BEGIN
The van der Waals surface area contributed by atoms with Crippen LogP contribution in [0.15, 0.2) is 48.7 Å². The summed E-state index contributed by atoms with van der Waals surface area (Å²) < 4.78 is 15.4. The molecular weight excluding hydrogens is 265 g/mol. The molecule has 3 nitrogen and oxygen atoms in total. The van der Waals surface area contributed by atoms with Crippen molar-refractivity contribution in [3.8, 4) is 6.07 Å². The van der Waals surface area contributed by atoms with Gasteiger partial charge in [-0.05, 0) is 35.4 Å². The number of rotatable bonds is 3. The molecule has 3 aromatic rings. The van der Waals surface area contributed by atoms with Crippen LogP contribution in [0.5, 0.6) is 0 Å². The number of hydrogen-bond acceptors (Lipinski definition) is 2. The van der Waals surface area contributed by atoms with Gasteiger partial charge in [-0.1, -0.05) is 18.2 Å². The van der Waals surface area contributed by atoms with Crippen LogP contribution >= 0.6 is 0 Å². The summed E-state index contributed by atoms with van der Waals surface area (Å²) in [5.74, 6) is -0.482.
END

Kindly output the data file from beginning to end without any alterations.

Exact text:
The van der Waals surface area contributed by atoms with Crippen LogP contribution in [0.15, 0.2) is 48.7 Å². The summed E-state index contributed by atoms with van der Waals surface area (Å²) < 4.78 is 15.4. The molecular weight excluding hydrogens is 265 g/mol. The molecule has 3 nitrogen and oxygen atoms in total. The van der Waals surface area contributed by atoms with Crippen molar-refractivity contribution in [3.8, 4) is 6.07 Å². The van der Waals surface area contributed by atoms with Gasteiger partial charge in [-0.05, 0) is 35.4 Å². The number of rotatable bonds is 3. The molecule has 3 aromatic rings. The van der Waals surface area contributed by atoms with Crippen LogP contribution in [0.5, 0.6) is 0 Å². The number of hydrogen-bond acceptors (Lipinski definition) is 2. The van der Waals surface area contributed by atoms with Gasteiger partial charge in [-0.1, -0.05) is 18.2 Å². The van der Waals surface area contributed by atoms with Crippen LogP contribution >= 0.6 is 0 Å². The summed E-state index contributed by atoms with van der Waals surface area (Å²) in [5.74, 6) is -0.482.